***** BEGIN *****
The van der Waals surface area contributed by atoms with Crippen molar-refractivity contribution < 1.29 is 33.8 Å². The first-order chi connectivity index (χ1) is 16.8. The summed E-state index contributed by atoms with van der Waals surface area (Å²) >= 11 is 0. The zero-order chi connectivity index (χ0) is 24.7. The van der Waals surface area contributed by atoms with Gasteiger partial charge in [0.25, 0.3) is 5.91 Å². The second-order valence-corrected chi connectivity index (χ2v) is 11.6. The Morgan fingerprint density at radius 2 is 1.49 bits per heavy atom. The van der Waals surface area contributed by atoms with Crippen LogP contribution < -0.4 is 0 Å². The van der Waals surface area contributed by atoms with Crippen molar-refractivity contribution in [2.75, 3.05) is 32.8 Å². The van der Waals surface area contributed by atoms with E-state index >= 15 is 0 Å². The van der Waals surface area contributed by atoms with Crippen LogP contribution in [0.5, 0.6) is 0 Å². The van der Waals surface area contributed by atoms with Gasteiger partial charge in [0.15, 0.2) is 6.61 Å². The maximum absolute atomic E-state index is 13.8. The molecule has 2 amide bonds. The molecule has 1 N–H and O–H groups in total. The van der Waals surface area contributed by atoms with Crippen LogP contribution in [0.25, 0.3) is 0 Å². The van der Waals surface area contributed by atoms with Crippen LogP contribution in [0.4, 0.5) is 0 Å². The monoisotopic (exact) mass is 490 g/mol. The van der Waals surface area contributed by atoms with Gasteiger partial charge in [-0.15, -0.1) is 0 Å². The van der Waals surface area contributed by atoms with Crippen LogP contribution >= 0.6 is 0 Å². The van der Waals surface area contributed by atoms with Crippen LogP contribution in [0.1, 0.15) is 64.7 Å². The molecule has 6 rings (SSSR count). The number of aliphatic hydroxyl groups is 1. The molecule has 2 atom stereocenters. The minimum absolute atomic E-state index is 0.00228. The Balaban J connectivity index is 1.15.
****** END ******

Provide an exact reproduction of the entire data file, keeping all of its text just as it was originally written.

The van der Waals surface area contributed by atoms with Crippen molar-refractivity contribution < 1.29 is 33.8 Å². The first-order chi connectivity index (χ1) is 16.8. The summed E-state index contributed by atoms with van der Waals surface area (Å²) >= 11 is 0. The zero-order chi connectivity index (χ0) is 24.7. The van der Waals surface area contributed by atoms with Gasteiger partial charge in [0.25, 0.3) is 5.91 Å². The second-order valence-corrected chi connectivity index (χ2v) is 11.6. The Morgan fingerprint density at radius 2 is 1.49 bits per heavy atom. The van der Waals surface area contributed by atoms with Crippen LogP contribution < -0.4 is 0 Å². The van der Waals surface area contributed by atoms with Crippen molar-refractivity contribution in [2.75, 3.05) is 32.8 Å². The van der Waals surface area contributed by atoms with E-state index >= 15 is 0 Å². The van der Waals surface area contributed by atoms with Crippen LogP contribution in [0.5, 0.6) is 0 Å². The van der Waals surface area contributed by atoms with Gasteiger partial charge in [0.15, 0.2) is 6.61 Å². The maximum absolute atomic E-state index is 13.8. The molecule has 2 amide bonds. The molecule has 1 N–H and O–H groups in total. The van der Waals surface area contributed by atoms with Crippen LogP contribution in [0.25, 0.3) is 0 Å². The van der Waals surface area contributed by atoms with Crippen LogP contribution in [0.4, 0.5) is 0 Å². The monoisotopic (exact) mass is 490 g/mol. The van der Waals surface area contributed by atoms with Gasteiger partial charge in [-0.15, -0.1) is 0 Å². The van der Waals surface area contributed by atoms with Crippen LogP contribution >= 0.6 is 0 Å². The van der Waals surface area contributed by atoms with Crippen LogP contribution in [0.1, 0.15) is 64.7 Å². The molecule has 6 rings (SSSR count). The number of aliphatic hydroxyl groups is 1. The molecule has 2 atom stereocenters. The minimum absolute atomic E-state index is 0.00228. The Balaban J connectivity index is 1.15.